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I have a requirement to extract large amount of data (say between 1 and 100 million rows overall) from a database into multiple flat files. Data could be coming from multiple tables and we have to limit the columns selected to avoid extracting sensitive information.

Our source database can be Oracle, MS SQL Server or DB2. The table names would be the same under any source database. I'm looking for a solution that works across all types.

Another requirement is to have minimal footprint, so we can't install large ETL tools.

I'm considering creating a java program that would connect via JDBC to read the data from the DB and write to file. What should be my considerations? One I think would be performance. I'm thinking of batching the file writes to reduce I/O operations. Is there a utility that works across these databases for selectively extracting data? Any suggestions and other concerns I need to consider?

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closed as off-topic by usr, T I, shellter, Ben, JamesKPolk Dec 25 '13 at 20:08

This question appears to be off-topic. The users who voted to close gave this specific reason:

  • "Questions concerning problems with code you've written must describe the specific problem — and include valid code to reproduce it — in the question itself. See SSCCE.org for guidance." – usr, T I, shellter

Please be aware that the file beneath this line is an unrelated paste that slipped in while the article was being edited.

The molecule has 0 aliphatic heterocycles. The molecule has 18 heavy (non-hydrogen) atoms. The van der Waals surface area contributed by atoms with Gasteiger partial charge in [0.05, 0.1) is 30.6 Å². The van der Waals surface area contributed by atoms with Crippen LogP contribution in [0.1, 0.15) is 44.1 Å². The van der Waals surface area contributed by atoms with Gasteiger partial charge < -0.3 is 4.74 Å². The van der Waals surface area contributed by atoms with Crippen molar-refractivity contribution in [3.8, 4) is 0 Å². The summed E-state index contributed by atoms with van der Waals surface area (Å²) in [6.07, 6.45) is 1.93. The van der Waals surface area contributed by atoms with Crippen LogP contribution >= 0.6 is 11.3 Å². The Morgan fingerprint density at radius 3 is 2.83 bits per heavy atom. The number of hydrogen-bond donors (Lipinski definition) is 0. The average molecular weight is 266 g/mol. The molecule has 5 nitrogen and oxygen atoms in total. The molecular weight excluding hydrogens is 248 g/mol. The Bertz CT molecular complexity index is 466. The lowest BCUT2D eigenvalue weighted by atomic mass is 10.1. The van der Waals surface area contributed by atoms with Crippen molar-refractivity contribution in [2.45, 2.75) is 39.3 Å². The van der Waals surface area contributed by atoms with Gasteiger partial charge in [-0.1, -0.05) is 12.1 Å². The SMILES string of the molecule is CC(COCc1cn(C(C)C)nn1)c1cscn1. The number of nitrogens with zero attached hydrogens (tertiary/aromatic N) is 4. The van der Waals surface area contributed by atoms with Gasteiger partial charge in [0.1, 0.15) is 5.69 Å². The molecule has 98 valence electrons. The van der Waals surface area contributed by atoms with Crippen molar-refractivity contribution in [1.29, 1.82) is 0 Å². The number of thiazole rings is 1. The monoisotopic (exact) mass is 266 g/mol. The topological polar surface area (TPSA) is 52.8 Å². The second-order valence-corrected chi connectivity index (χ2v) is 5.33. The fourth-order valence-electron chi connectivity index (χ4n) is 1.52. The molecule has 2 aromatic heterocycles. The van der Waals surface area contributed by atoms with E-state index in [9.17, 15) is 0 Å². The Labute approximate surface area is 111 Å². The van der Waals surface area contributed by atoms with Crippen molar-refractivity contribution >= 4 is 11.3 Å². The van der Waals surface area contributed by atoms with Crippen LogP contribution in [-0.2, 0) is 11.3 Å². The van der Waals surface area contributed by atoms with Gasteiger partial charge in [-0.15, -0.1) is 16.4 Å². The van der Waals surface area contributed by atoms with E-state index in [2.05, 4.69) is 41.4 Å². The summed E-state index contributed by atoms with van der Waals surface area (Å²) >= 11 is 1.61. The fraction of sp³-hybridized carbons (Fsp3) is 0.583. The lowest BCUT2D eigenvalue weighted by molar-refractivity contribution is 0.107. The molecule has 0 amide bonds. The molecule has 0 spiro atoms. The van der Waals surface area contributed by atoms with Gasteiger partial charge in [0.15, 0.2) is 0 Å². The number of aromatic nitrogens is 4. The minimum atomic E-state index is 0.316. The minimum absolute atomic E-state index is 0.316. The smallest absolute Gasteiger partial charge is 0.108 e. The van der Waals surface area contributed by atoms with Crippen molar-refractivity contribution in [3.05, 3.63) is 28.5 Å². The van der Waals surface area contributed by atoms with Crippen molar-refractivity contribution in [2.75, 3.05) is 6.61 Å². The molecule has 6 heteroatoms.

If this question can be reworded to fit the rules in the help center, please edit the question.

I don't see a specific problem here. You query the DB and stream the rows to a file with an appropriate buffer size (like you said). That's ok. Stack Overflow isn't so good for questions of the form "here's a working solution, what can I improve?". –  usr Dec 25 '13 at 13:55
I see. I'm looking for validation as I feel I'm missing something or may have overlooked a better solution. Thanks for confirming though. –  chilijoe Dec 26 '13 at 2:57

1 Answer 1

up vote 1 down vote accepted

Java is the right tool in my opinion. You didn't tell us which hardware platform you want to run this on, but it's no big hassle to get it installed on windows, linux, mac os, solaris, aix .. whatever you need. If you bundle the pure-java database drivers with your jar, you can get the program to work almost everywhere without even needing to install some database clients (ok, i'm not sure if mysql has a pure java driver, but oracle and db2 do). Java might be a bit more expensive in terms of CPU use than other implementations, especially if you use a pure java client, but the limiting factor will be disk/network IO anyway, not the CPU.

I've done similar stuff in Perl and C before, and installing my software on a new system was always a kind of PITA, since you need to install client software first, and in the case of perl, you almost certainly need a compiler as well to get DBD::Oracle and DBD::DB2 compiled. With my generic jar, it's just a "copy one jar file that contains the type 4 drivers to the target, make sure java is installed, and it's done" now.

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The hardware platform can be x86-64, Itanium or SPARC. My requirements specifically is to perform the extraction on PeopleSoft databases. Here, java is pre-installed on their servers. –  chilijoe Dec 26 '13 at 3:05

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